While blaming China exclusively for COVID-19’s apparent emergence in Wuhan, US authorities have suppressed inquiries into the role that US scientific research institutions may have played in creating the conditions for the pandemic. Yet if the coronavirus did indeed come from a lab, US culpability is almost certain.
When US President Joe Biden asked the United States Intelligence Community to determine the origin of COVID-19, its conclusion was remarkably understated but nonetheless shocking. In a one-page summary, the IC made clear that it could not rule out the possibility that SARS-CoV-2 (the virus that causes COVID-19) emerged from a laboratory.
But even more shocking for Americans and the world is an additional point on which the IC remained mum: If the virus did indeed result from laboratory research and experimentation, it was almost certainly created with US biotechnology and know-how that had been made available to researchers in China.
To learn the complete truth about the origins of COVID-19, we need a full, independent investigation not only into the outbreak in Wuhan, China, but also into the relevant US scientific research, international outreach, and technology licensing in the lead-up to the pandemic.
We recently called for such an investigation in the Proceedings of the National Academy of Sciences. Some might dismiss our reasons for doing so as a “conspiracy theory.” But let us be crystal clear: If the virus did emerge from a laboratory, it almost surely did so accidentally in the normal course of research, possibly going undetected via asymptomatic infection.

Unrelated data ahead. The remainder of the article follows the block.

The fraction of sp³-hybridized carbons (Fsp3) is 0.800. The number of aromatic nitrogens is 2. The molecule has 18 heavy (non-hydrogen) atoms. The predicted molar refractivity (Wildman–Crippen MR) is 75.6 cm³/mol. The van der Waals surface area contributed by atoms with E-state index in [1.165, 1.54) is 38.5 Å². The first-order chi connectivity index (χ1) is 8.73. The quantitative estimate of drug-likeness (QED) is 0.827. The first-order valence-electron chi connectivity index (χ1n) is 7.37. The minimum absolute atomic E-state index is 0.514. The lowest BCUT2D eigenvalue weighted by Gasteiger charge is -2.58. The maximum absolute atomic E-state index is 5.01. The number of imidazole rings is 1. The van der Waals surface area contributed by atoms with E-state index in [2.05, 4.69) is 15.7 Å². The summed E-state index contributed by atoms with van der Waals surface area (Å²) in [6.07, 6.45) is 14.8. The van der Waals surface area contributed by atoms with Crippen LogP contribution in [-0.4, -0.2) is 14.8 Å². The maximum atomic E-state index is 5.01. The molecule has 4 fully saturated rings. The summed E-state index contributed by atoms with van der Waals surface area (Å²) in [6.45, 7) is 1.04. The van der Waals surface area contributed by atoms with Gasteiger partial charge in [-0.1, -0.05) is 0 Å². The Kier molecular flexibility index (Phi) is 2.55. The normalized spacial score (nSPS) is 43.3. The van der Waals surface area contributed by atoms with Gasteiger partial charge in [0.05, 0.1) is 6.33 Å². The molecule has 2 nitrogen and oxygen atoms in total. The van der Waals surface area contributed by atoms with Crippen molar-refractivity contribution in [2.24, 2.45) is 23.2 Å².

It is of course also still possible that the virus had a natural origin. The bottom line is that nobody knows. That is why it is so important to investigate all the relevant information contained in databases available in the US.
Since the start of the pandemic in early 2020, the US government has pointed an accusatory finger at China. But while it is true that the first observed COVID-19 cases were in Wuhan, the full story of the outbreak could involve America’s role in researching coronaviruses and in sharing its biotechnology with others around the world, including China.
US scientists who work with SARS-like coronaviruses regularly create and test dangerous novel variants with the aim of developing drugs and vaccines against them. Such “gain-of-function” research has been conducted for decades, but it has always been controversial, owing to concerns that it could result in an accidental outbreak, or that the techniques and technologies for creating new viruses could end up in the wrong hands. It is reasonable to ask whether SARS-CoV-2 owes its remarkable infectivity to this broader research effort.
Unfortunately, US authorities have sought to suppress this very question. Early in the epidemic, a small group of virologists queried by the US National Institutes of Health told the NIH leadership that SARS-CoV-2 might have arisen from laboratory research, noting that the virus has unusual features that virologists in the US have been using in experiments for years – often with support from the NIH.
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